Dr. Birx is also non-partisan Birx, a rare bird these days but a tone confirmed in a news story, where a former colleague described her as “fearless about sticking to what the data dictates, regardless of the politics”.
As I learned about her remarkable life and career, I thought: this woman might have been a great contestant on the old CBS television program called “What’s My Line” where four panelists asked questions to guess at the occupation of a guest.
Birx, in response to a question, also opened a window on her personal life, revealing that she and her husband live in a multi-generational household with her parents, who are 91 and 96, plus her daughter and son-in-law and their children, divulging the grandmother part, bringing to mind the sitcom “Full House” and other family-oriented TV shows familiar to those in their bonus years.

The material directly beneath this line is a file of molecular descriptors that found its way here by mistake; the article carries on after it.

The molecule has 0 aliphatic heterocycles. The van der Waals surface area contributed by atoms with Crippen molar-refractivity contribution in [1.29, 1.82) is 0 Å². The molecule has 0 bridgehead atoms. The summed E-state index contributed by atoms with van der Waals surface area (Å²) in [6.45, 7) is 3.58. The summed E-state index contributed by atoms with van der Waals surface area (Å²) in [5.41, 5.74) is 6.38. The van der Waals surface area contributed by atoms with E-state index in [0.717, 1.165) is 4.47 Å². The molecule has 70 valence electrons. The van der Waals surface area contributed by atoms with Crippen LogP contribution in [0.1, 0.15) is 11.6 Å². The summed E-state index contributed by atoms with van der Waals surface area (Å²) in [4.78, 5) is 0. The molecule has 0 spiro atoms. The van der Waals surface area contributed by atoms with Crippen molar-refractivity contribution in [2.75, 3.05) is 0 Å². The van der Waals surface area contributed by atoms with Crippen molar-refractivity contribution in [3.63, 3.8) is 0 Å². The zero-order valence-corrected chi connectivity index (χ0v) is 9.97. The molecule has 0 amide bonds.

I thought to myself, this remarkable woman – a physician, an ambassador and a senior military officer who also holds two US Meritorious Service medals plus the Legion of Merit Award for her research, leadership and management during her tenure at the Department of Defense – has a life experience rooted in a story, an American story, that is familiar to and will be admired by most Americans of any generation.
How do I know? We’ve watched it on TV, and our nation’s leaders have given that story in the person of Dr. Birx our nation’s highest awards. How fortunate can we be?